Hopefully, now that you’re a bit more secure in why using lead nurturing is the right move, here’s why your lead nurturing program is always wrong – because it has to be. As soon as you assume that everything is perfect – or even just good enough – that’s when the system breaks. You can never view your lead nurturing program as right because, despite being automated and enriched by data, the system still requires your own personal scrutiny, analysis, and even creative input to remain relevant and productive. It sounds a bit manic or obsessive, but to effectively maintain and optimize your lead nurturing program, this critical perspective is exactly what’s required. That’s why when it comes to lead nurturing, research shows that the Best-in-Class are 130% more likely to have a process in place to analyze performance all the way down to specific pieces of marketing content when compared to All Others. Of course, seeing your lead nurturing program as wrong doesn’t mean you can’t be proud of it, or feel confident in its ability to drive results; you just need to remain mindful of all the opportunities for improvement. There is no “set it and forget it” in Best-in-Class lead nurturing programs, so remembering to always aim to do better  is vital.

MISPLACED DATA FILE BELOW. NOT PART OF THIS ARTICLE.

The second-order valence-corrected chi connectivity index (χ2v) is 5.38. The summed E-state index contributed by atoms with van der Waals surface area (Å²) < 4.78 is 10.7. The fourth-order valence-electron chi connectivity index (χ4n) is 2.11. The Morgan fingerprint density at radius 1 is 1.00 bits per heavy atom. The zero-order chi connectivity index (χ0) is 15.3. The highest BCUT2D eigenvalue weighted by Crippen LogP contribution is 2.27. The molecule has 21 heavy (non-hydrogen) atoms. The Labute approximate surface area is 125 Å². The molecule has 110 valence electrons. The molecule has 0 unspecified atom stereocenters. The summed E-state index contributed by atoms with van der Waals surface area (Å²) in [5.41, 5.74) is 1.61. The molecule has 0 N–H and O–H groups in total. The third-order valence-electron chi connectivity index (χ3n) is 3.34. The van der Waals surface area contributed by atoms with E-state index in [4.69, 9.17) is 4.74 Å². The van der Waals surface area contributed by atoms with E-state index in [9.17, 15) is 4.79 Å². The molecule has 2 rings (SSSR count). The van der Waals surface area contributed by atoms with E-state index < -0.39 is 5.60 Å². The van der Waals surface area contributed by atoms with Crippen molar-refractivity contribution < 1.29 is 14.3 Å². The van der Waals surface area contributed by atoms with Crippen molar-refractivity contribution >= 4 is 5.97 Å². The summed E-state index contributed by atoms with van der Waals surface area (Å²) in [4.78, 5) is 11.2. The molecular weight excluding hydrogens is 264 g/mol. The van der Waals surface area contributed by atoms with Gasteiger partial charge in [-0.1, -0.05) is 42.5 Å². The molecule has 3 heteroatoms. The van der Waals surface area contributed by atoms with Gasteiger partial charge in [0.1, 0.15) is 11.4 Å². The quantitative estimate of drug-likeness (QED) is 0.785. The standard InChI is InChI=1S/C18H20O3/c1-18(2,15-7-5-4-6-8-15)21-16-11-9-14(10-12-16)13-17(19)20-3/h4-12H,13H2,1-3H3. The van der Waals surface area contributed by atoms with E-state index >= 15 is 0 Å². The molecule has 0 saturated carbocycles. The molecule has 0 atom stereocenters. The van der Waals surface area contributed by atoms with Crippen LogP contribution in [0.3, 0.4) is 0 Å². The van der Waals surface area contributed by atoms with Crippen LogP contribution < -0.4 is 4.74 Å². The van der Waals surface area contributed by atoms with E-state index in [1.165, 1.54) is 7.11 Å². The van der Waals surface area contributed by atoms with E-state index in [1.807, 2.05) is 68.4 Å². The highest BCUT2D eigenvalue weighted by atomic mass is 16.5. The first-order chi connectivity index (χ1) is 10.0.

What “Wrong” Looks Like for the Best-in-Class:

Admittedly, only asking “what’s wrong” with your lead nurturing program would be a pretty vague and depressing venture – was it the wrong word in that one subject line, did that one color in the theme evoke the wrong emotion, was the tone in our copy off key, etc. Specifically, the Best-in-Class focus their lead nurturing scrutiny over a few distinctly measurable areas:

  • Marketing Productivity vs. Sales Activity: 73% of Best-in-Class organizations report that campaign results are integrated with their CRM or sales automation system. This enables marketers to evaluate their lead nurturing programs not only on marketing’s performance, but on sales’ opinion of that performance. High marketing conversion rates with low sales activity, for example, would suggest a lack of confidence in the program among sellers that would need to be addressed.